A circus performer becomes a ballerina and then begins her life of a career versus marriage and a home-life. She marries her first husband, her mentor and instructor, primarily out of ... See full summary »
Bob Gordon is staging a new Broadway Show, but he is short of money. He gets an offer of money by the young widow Lilian, if she can dance in his new show. Bert Keeler, a paper man, gets ... See full summary »
Shelby Barrett (Barbara Stanwyck) rides show horses for wealthy widow "Nicko" Nicholas (Genevieve Tobin)and meets Johnny Wyatt (Gene Raymond), scion of a once-wealthy Long Island Family, ... See full summary »
Sylvia is the French teacher at Briarcroft's School for Girls, but she wants to find romance. When she hears Bill on the radio, she decides to leave and thank him. But he is on his way to ... See full summary »
Joe comes from a rough neighborhood and when his brother Mike is gunned down in 1927, he decides to go into legitimate business. He wants to make a lot of money and fast so he is ambitious ... See full summary »
J. Walter Ruben
Douglas Fairbanks Jr.,
Willie Harrington is a wimpy small-town bookkeeper at a bank who unwittingly gets involved with the country's toughest gangster and his gang, and he gets suspected of being the leader of ... See full summary »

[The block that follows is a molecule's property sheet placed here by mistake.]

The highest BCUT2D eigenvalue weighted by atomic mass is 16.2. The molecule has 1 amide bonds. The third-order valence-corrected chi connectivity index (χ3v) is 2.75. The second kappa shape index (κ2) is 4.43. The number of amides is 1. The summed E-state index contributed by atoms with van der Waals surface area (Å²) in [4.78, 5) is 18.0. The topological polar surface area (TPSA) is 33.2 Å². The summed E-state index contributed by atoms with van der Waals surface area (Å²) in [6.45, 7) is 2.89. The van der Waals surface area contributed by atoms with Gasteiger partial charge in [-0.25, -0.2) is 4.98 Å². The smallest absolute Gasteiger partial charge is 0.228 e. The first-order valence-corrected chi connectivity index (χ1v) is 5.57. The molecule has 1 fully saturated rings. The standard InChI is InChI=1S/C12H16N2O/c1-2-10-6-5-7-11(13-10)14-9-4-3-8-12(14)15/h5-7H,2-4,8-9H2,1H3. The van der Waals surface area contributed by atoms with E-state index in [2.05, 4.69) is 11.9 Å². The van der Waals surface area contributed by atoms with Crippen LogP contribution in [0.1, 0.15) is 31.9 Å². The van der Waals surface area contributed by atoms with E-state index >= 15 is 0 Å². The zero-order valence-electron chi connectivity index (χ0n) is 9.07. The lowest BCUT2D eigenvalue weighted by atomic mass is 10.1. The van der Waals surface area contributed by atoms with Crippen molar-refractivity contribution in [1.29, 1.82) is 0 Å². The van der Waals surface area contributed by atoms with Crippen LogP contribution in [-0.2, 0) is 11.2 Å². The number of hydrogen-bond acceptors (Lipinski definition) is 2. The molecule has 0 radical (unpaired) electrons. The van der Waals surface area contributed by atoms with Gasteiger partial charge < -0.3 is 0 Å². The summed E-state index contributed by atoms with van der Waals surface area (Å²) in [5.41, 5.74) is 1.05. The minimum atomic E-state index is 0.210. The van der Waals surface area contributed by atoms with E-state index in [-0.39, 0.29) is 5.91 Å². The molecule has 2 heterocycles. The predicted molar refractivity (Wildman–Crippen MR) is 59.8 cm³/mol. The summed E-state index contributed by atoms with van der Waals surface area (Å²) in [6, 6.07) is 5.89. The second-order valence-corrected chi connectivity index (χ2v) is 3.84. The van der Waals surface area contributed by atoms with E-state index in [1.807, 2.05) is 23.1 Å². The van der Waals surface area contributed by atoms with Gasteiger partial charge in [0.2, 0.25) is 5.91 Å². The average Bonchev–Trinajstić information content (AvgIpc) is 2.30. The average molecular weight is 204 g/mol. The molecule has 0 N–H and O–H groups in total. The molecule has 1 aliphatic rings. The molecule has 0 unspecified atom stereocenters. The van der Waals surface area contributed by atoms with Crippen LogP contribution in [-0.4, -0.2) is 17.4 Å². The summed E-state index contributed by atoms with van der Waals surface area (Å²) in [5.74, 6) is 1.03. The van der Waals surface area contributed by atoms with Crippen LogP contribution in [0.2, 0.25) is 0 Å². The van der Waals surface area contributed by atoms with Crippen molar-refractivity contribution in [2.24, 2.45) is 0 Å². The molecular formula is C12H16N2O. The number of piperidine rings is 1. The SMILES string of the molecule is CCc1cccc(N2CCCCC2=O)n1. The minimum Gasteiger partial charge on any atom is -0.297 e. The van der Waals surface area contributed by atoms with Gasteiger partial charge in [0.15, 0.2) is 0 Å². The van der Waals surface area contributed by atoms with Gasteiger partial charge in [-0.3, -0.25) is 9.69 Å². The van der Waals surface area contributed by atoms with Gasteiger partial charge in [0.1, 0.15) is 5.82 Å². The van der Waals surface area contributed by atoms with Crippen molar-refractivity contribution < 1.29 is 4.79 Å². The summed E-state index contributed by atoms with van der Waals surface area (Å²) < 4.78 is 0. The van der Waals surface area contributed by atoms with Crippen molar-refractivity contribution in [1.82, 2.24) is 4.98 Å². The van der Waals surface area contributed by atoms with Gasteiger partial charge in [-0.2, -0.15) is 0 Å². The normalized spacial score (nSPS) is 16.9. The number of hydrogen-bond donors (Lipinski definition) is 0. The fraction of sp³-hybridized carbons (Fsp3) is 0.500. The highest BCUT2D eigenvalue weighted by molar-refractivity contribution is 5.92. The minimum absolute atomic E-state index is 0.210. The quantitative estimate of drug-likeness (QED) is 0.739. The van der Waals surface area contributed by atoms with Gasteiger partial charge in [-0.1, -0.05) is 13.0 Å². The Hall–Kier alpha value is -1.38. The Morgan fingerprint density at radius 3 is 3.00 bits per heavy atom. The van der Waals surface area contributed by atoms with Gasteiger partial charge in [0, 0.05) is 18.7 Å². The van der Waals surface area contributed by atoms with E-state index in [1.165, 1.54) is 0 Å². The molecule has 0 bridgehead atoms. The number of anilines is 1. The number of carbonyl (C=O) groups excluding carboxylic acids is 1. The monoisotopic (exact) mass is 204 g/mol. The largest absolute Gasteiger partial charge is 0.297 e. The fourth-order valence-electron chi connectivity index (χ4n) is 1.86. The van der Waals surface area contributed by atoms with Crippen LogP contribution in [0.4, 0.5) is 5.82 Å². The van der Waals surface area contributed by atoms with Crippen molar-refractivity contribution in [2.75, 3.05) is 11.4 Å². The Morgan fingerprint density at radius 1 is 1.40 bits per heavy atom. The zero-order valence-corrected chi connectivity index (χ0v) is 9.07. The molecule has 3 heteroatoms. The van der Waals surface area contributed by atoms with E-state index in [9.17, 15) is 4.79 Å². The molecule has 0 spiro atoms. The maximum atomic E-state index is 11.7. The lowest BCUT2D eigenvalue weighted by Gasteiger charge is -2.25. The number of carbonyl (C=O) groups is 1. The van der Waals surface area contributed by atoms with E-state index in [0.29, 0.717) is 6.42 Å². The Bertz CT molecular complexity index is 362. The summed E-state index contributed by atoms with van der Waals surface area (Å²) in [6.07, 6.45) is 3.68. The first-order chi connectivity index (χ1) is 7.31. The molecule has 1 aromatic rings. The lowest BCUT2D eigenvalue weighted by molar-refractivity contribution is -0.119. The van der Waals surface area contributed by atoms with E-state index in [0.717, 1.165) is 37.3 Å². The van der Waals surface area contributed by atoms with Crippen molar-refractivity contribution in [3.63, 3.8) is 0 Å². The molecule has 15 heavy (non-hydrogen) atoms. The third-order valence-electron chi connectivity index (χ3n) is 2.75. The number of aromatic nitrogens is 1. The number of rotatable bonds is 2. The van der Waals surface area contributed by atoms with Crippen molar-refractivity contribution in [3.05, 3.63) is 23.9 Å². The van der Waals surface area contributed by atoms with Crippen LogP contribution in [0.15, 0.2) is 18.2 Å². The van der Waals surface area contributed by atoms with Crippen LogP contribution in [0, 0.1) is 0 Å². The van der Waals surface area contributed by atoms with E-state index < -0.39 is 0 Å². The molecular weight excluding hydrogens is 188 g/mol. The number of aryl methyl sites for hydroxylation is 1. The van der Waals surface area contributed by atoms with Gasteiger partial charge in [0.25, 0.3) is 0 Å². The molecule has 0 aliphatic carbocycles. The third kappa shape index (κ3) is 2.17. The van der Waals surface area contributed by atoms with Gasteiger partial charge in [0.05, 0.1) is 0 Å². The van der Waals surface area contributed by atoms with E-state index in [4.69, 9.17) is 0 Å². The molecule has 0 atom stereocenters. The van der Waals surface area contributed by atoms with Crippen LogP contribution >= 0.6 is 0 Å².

Mary, who is infatuated with her boss, discovers that he is having an affair with one of her coworkers. Despondent, she leaves work and overhearing news of a suicide, impulsively decides to... See full summary »
Douglas Fairbanks Jr.,
Laura La Plante,
[Regarding Burt, who has run out on his pregnant lover, but is the apple of his mother's eye]
Oh, well - maternal pride. I bet even a baby skunk smells like a rosebud to its mother.
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Beauty For Sale stars a radiant Madge Evans as a good girl trying to make it as a beautician in Manhattan. The film is a little more than a multiplot soap opera but benefits from Evans, the unlikely romantic lead (Otto Kruger), solid direction by Richard Boleslawski, and most of all, superb photography by James Wong Howe (here credited simply as James Howe). The film is sublime when Howe's camera is most active, with superb lighting and set-ups and some scenes that look like they could be from films shot 20 or 30 years in the future. His sense of depth is particularly impressive, especially in a brilliant scene involving a slowly swinging bathroom door! The film feels like a classic at about the two thirds mark, but sadly cycles down to merely enjoyable by the final reel, as comedy and romance take over from tragedy and drama. Nonetheless, this is strongly recommended.
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